In 1973, the oil-producing countries, speaking through their cartel, OPEC, hit us with a full-scale oil embargo, and the whole world was faced with the same decision-making dilemma we're now puzzling over. Wouldn't it be useful to review what we decided to do then, and how it all worked out?
This is not a new situation. We poured money and development into all the available options, with the lion's share of the subsidies going to sun, wind, and "refined coal," on a per-kilowatt-hour basis.*
36 years later, with people still raising false fears about TMI and "nuclear waste"--neither of which ever hurt anyone, the only energy source that reliably and affordably met all the requirements, and is still pouring energy into the grid, is nuclear!
Do we have to start all over again every 36 years, trying to overlook the lessons we learned? We know how to build some of the old standbys. We ought to build 100 or more of them, just like we did in the 20 years between 1970 and 1990. At the same time, we can try to come up with designs that are simpler, cheaper, etc. And continue to develop the best breeding cycle, to recover fissionable material and create new fissionable material, by recycling and processing the used fuel.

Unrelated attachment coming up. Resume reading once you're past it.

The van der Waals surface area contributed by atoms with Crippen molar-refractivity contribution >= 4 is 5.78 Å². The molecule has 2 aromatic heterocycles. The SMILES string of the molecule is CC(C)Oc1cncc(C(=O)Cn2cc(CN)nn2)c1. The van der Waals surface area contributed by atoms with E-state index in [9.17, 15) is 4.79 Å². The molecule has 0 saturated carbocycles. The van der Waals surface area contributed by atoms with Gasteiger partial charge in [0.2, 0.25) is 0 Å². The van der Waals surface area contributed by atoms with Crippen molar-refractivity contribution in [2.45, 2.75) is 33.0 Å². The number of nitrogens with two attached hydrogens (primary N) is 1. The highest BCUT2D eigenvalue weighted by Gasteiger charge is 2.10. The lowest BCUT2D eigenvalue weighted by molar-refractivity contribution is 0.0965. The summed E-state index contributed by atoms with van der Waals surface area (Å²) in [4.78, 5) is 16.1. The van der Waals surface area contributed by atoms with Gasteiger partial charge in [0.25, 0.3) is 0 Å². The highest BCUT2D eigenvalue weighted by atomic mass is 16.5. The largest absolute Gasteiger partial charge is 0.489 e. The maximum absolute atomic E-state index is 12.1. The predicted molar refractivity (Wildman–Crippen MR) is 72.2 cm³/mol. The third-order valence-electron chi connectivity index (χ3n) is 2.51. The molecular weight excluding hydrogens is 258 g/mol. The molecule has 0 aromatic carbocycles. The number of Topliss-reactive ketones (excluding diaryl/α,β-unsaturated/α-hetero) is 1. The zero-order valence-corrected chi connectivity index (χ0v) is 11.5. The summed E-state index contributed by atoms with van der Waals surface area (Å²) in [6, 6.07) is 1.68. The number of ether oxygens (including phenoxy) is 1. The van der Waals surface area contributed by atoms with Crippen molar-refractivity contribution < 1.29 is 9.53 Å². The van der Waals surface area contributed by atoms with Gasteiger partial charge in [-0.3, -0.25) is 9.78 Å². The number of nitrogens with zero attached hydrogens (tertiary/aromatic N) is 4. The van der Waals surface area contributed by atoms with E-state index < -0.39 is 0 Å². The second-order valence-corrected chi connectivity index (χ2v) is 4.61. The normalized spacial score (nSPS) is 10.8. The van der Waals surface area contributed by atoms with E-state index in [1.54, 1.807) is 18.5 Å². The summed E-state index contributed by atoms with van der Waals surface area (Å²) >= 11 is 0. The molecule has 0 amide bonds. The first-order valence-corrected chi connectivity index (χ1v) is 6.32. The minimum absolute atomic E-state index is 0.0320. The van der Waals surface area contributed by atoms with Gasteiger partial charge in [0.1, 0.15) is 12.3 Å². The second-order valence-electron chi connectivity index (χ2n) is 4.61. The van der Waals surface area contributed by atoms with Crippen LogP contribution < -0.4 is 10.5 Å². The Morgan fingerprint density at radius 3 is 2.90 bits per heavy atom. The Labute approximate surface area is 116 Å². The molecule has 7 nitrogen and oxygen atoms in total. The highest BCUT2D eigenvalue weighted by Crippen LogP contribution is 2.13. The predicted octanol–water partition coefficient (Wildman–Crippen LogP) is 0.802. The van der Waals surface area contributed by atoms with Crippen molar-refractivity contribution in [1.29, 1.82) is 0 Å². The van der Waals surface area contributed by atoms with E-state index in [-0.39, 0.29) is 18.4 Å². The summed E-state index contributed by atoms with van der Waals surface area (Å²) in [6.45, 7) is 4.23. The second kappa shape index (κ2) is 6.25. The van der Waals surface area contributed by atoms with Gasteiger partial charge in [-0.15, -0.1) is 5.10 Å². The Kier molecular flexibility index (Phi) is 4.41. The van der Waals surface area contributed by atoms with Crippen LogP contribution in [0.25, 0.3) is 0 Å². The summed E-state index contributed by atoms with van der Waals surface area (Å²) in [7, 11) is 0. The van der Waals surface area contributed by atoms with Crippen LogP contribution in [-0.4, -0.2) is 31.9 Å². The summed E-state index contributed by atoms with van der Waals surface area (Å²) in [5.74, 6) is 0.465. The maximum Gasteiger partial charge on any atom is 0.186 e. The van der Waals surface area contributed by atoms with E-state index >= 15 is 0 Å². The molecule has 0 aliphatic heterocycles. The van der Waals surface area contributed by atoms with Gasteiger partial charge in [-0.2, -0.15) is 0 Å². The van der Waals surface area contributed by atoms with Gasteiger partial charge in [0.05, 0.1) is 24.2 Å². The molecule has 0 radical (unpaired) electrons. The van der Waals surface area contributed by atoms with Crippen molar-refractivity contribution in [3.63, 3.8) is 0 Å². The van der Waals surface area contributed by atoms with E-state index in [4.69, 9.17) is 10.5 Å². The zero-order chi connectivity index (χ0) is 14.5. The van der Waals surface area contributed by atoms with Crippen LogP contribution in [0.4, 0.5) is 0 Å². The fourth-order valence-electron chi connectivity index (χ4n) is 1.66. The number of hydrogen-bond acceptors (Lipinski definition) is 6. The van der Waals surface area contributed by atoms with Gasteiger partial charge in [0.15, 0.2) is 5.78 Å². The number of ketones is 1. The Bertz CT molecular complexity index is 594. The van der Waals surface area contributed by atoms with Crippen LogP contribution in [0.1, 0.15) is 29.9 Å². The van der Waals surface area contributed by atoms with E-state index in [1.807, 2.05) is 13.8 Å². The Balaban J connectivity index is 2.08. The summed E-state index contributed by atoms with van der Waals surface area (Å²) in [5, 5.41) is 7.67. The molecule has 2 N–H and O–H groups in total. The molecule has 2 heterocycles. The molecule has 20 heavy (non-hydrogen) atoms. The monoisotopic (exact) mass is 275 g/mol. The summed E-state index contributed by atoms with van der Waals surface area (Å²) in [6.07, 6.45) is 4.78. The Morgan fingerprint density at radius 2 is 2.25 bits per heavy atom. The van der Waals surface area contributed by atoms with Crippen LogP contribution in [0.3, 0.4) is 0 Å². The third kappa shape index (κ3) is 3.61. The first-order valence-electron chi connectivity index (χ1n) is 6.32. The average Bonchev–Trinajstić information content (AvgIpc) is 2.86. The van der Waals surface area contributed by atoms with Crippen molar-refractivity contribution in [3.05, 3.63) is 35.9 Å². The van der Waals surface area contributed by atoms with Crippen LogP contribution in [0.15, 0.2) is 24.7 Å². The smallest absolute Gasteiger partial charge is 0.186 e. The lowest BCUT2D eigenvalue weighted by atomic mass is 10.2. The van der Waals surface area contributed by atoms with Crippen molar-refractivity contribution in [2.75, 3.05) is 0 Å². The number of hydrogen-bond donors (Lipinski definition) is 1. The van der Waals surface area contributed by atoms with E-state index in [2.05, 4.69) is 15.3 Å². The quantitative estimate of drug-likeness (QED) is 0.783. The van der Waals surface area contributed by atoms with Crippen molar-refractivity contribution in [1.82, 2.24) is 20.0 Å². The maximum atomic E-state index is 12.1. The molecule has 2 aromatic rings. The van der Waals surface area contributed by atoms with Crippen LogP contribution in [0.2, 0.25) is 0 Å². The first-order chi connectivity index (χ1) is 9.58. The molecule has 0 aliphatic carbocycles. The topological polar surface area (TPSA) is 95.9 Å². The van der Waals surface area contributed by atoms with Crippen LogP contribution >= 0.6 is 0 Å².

*Refined Coal; $29.81, Solar: $24.34, Wind: $23.37, Nuclear: $1.59, all per megawatt-hour.
From Energy Information Administration, SR/OAIF/99-03 and SR/EMEU/ 92-02..